The sudden spurt of self-publishing options and the number of authors opting for this route has changed the face of publishing. However, for many novices in the field, self publishing can be fraught with pitfalls. How to organize the project is one of the biggest hurdles. What to do first? Hank Quense's brilliant little book How to Manage Your Self-Publishing Project offers a workable plan of action.
This short and simple e-book contains a wealth of information. It represents a unique approach to self-publishing and is based on the author’s lectures and webinars. It uses to flow charts and mind-maps to graphically explain the processes. It is intended to be a self-contained guide on the self-publishing and marketing processes. It won’t exactly tell you how to self-publish or market a book, but it will present the steps you need to take to get your book self-published and how to start marketing it. There are notes associated with the flow charts and the mind-maps to explain the tasks involved in that part of the process. These charts can be considered as elaborate and extensive to-do lists with time frames on when you should be addressing each to-do item.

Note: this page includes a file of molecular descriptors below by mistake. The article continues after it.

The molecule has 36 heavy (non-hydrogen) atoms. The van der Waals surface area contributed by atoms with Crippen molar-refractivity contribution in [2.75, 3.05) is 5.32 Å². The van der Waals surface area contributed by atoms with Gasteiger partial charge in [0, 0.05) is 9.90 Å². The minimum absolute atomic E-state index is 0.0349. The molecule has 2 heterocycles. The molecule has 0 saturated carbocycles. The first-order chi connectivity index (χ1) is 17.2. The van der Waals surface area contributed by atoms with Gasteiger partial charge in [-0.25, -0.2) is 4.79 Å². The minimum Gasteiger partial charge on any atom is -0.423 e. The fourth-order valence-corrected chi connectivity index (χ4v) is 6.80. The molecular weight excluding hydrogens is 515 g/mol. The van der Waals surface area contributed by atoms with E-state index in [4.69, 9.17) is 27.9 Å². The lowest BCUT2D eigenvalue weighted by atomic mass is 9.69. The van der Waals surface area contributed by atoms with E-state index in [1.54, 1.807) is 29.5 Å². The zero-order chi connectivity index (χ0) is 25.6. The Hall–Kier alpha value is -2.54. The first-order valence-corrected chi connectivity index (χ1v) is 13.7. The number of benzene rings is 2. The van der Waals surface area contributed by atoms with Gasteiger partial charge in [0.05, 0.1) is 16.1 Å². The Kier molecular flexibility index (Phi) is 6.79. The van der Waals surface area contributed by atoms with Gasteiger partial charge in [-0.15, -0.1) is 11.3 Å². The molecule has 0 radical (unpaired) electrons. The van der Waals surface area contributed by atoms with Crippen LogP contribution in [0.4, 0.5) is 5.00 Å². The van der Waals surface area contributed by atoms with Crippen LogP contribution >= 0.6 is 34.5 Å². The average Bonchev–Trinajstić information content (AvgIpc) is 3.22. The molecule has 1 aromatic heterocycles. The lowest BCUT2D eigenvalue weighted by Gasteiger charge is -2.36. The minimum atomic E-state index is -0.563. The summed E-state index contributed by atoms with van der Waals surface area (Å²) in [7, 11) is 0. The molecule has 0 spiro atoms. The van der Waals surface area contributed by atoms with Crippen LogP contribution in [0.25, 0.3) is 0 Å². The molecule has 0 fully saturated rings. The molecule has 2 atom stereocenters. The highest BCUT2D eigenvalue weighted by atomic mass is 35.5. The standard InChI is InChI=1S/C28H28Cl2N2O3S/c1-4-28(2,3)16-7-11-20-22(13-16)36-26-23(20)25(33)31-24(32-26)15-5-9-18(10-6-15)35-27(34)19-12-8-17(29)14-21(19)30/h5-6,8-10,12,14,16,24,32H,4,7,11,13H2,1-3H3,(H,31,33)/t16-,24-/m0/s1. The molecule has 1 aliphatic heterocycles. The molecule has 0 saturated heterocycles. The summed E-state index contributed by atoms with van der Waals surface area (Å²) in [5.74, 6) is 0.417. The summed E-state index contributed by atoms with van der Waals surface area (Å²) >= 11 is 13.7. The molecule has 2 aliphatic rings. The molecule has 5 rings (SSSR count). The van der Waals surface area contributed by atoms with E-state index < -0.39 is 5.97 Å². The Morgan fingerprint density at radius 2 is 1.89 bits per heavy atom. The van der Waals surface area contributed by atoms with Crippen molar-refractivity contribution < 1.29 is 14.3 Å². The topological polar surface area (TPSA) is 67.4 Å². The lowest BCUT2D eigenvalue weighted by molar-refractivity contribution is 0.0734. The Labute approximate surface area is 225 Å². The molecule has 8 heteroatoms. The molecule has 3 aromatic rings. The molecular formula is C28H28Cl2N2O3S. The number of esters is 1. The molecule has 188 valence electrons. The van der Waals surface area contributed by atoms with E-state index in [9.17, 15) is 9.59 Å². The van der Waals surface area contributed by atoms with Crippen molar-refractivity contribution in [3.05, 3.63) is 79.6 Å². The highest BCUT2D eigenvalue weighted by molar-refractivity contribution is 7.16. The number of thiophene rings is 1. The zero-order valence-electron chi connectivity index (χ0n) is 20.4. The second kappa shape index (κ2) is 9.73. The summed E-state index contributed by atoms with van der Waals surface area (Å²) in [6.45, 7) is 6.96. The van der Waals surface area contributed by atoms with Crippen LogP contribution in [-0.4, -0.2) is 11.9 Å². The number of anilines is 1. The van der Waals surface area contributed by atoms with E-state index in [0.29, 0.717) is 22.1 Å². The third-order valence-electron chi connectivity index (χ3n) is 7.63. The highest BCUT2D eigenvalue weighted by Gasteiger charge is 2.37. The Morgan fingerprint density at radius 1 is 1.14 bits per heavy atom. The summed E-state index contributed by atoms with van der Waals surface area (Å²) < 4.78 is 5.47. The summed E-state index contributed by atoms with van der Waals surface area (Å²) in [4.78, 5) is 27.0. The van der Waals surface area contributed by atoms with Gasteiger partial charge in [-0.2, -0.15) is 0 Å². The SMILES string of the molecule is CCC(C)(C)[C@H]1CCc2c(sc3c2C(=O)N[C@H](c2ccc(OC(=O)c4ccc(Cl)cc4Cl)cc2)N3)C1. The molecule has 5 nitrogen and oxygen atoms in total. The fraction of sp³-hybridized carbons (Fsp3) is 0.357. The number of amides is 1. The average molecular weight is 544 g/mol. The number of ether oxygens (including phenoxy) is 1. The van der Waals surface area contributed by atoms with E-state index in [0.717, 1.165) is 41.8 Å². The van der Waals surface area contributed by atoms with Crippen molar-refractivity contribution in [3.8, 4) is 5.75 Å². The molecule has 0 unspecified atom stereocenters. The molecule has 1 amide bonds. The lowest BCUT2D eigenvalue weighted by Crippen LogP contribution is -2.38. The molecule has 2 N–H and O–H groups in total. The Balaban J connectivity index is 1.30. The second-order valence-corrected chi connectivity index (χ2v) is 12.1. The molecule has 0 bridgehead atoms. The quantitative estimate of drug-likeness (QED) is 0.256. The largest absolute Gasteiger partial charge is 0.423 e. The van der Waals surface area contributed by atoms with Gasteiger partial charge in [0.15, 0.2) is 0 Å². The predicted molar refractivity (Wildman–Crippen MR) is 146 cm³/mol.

Self-publishing can be a confusing and expensive project for the novice author. Some authors use the ‘spray and pray’ approach, and end up doing things backward and wondering why such an expensive project did not work. Simplicity and organization is the key to success. Author Hank Quense approaches the task of self publishing in a multifaceted way. It’s not just about writing the book (usually the easy part). The nuts and bolts of ISBN, websites, marketing, budgeting, and additional extras to enhance the book’s appeal are also discussed. The author outlines a practical step-by-step approach, putting each aspect of the book process into its place for both the e-book and the print version. One can hardly go wrong with his clear mind maps and flow charts. It’s a good idea to print them out and pin them up next to your desk. He includes helpful links to areas such as creating press kits, and checking on service providers.